That, coupled with the massive development gains once land receives planning permission (the value increases 100-fold or 200-fold) makes the UK land sector a prime candidate for a tax overhaul.

It will not happen under the Tories, who are happy to artificially restrict supply to the housing market by refusing to let councils build much needed social housing for rent.

So this should make the land and property market one of the main targets for a reform, and to increase the supply, once a new government comes in. Rents would come down, I am sure.

Africa (and Britain) needs development, but it does not need capital!

I worry about a world in which the rich get to write the rules which the rest of us have to obey

These are the wise words of Angus Deaton, an economist who received a “Nobel” Prize earlier this week. He was awarded his prize for measuring things, mainly how to allocate our money for consumption, how consumption is affected by income, and how we measure poverty

Measuring poverty is, of course, not eliminating poverty, which, if anybody finds the solution, should really have won the Nobel prize.

Ever since classical economics began with Adam Smith and David Ricardo, there have been three main factors of production. Land, labour and capital. Whereas Africa has plenty of the first two, the third, capital is lacking. So, hence the debates about whether to give aid to Africa, This would enable it to build up capital.  Or should we give loans to African countries, through the World bank, for example, to purchase or build the necessary capital, for example, transport infrastructure to bring goods to markets.

If we think that both aid and loans are a bad idea, what else is there? Here is the suggestion of my lecturer at the School of Economiic Science, where I currently study for the Economics with Justice course. Use MOT1.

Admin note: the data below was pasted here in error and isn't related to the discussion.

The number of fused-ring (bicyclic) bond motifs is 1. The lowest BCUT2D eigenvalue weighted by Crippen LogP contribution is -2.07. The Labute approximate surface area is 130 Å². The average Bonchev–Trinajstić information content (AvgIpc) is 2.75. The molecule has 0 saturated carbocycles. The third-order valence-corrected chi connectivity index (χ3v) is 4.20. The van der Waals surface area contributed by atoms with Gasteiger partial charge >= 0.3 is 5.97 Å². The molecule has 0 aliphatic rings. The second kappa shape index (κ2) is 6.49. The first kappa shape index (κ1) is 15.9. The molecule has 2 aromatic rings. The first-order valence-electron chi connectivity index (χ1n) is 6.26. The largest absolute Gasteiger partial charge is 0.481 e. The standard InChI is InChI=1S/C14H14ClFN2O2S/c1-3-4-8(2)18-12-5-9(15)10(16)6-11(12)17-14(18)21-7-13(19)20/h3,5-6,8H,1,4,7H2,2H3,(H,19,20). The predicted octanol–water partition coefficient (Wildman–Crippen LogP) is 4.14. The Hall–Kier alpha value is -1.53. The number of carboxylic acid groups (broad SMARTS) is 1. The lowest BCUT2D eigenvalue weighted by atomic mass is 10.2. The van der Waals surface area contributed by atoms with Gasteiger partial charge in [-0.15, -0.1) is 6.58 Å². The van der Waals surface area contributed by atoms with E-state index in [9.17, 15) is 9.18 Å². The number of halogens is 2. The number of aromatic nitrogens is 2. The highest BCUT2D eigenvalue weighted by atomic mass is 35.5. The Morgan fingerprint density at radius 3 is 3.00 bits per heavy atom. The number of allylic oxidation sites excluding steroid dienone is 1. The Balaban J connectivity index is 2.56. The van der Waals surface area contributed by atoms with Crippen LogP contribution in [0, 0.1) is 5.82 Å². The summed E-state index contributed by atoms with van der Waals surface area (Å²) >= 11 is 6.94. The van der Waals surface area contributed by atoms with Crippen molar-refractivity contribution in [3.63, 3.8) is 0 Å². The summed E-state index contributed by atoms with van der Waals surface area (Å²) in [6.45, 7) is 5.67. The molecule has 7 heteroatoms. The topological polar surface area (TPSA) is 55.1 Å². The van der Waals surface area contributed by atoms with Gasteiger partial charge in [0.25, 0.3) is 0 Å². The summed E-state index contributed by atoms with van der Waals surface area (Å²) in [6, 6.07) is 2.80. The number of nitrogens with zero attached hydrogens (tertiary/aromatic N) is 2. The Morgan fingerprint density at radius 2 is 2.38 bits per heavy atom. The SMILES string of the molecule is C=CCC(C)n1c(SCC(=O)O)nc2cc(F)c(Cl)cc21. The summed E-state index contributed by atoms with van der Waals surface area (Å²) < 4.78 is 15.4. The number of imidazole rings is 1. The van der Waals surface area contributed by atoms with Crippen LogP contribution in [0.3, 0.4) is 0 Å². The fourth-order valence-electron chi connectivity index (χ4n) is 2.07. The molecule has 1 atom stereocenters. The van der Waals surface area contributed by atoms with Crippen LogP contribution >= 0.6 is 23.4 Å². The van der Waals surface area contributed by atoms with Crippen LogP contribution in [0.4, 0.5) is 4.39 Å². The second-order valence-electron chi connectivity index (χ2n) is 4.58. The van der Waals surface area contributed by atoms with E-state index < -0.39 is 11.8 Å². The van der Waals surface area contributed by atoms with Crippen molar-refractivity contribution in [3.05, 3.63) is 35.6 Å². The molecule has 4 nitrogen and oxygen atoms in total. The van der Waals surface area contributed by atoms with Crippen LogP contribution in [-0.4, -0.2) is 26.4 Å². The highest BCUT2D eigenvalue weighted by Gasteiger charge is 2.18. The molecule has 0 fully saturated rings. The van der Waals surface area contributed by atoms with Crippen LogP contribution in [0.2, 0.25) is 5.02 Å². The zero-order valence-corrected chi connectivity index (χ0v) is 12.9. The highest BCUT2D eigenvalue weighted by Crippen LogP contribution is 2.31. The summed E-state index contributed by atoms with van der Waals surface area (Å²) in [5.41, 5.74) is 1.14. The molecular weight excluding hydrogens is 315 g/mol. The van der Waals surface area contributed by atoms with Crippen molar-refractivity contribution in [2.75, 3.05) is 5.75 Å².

Now, as all lecturers at the School of Economic Science, my lecturer is a a volunteer. And an architect. He therefore knows something about building. His suggestion is to use MOT1 to build roads. Apparently, if you do not know what MOT1 is, it is an aggregate mix of stones of various sizes, which is the underpinning for roads. Although normally it would be the base layer for tarmac, it can be used as a road by itself, once compacted.

MOT1 is just a collection of stones and rocks of appropriate sizes, it should be available in all countries in Africa. In addition, man-power is available to build the roads. The only problem is the organisation to get the people to build them. So the actual building can be done by hand. hence no capital is needed, the MOT 1 aggregate compacted by hand-held rams, if need be.

The point of our lecturer was this, if Africa wanted to improve its infrastructure, like roads, it could, without the need for outside capital, if it could organize its workforce to build roads.  Yes, it would be quicker by machines, but it would be entirely possible without any capital, if a particular African country wanted to do so.

Better infrastructure should increase GDP growth in Africa by 2% per year, argued the Economist back in February.